You might have more good hands but if your opponent is more likely to have the nuts you need to play accordingly.
In my last column I brought up two terms you may or may not be familiar with – Range Advantage and Nutted Advantage. I felt they were worthy of clarification for those of you unsure what I was talking about.
To be a winning player in the modern game you have to play based on your range and your opponent’s range, rather than your individual hand or theirs.
Range Advantage refers to which of you has the best of it in terms of the entire range of hands you play. When you have Range Advantage you can be more aggressive, even if your actual hand has missed completely.
Nutted Advantage refers to how often you make a super strong hand, usually Two Pair or better. When you have Nutted Advantage you can bet bigger and demand more respect.
To some of you those two concepts might sound like essentially the same thing, so let’s look at an example.
Range vs Nutted Advantages
Let’s say you raise under the gun with a solid tight range, which might look like this:
Your opponent defends their big blind, you think they would have raised with most of their premium hands preflop but kept a big hand back for balance, let’s say they reraise with KK half the time and flat the other half. Their range looks like this:
The flop comes 4 2 2
On this flop, you have the Range Advantage. You have the lots of overpairs and the better Ace high hands. Even though you rarely connect with the board you can bet here because you usually figure to have the best hand.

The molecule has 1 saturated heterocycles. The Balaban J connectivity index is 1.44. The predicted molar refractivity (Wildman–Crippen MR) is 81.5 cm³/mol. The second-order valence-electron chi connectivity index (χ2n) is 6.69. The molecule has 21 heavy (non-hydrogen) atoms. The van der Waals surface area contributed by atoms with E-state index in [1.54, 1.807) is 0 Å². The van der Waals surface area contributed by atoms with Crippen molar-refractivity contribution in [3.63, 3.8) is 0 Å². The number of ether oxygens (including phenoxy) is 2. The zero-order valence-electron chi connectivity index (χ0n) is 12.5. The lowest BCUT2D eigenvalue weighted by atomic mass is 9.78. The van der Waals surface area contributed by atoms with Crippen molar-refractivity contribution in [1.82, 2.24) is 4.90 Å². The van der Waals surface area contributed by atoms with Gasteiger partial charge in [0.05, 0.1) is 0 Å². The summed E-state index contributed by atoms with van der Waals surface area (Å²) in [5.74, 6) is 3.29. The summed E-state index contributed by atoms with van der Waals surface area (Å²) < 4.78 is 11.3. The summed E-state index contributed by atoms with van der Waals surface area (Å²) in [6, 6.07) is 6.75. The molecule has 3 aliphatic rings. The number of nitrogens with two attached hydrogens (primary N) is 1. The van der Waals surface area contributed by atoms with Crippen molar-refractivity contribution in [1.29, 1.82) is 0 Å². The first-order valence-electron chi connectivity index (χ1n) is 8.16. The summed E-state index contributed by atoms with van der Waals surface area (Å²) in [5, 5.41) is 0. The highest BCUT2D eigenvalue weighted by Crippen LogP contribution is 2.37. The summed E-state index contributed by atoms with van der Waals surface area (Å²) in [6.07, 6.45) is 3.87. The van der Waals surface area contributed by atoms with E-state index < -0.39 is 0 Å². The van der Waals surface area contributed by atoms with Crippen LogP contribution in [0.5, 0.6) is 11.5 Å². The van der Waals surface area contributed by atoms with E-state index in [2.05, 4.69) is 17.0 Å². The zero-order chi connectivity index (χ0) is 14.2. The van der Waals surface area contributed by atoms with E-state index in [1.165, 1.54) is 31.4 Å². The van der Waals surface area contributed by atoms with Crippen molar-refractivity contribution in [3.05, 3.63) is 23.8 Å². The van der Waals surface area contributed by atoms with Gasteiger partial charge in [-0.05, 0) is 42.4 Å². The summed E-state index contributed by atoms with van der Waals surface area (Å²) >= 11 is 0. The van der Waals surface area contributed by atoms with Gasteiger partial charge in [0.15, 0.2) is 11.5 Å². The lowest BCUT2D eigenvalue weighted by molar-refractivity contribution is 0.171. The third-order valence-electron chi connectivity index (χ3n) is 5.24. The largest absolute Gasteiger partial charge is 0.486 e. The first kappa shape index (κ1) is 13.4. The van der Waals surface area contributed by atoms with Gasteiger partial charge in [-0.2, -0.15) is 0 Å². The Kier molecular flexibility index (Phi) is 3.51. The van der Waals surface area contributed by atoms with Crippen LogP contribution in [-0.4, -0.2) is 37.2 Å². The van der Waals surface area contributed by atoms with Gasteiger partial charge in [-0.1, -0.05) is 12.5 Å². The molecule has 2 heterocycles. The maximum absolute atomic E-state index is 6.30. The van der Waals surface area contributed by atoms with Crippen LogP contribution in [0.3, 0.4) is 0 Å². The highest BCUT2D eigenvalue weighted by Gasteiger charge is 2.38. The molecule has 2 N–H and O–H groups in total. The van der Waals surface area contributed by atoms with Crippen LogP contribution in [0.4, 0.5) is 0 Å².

Your opponent, however, can reraise you on this board because they have the Nutted Advantage. Even though their hand misses most of the time, they have 44, 22, 32s and A2s in their range, whereas the only 2 in your range is A2s. You have the most strong hands here, but your opponent has more hands that are Trips or better.
This doesn’t mean you should not bet in this spot, it’s still a very good board for your range, but having Nutted Advantage means your opponent is the only one who can make big bluffs, reraises, check-raises and other power moves. A good opponent will recognise this on a flop like this and it is something you need to prepare for as you move up the stakes.
Dara O’Kearney is sponsored by Unibet and is co-host of the award winning Chip Race Podcast.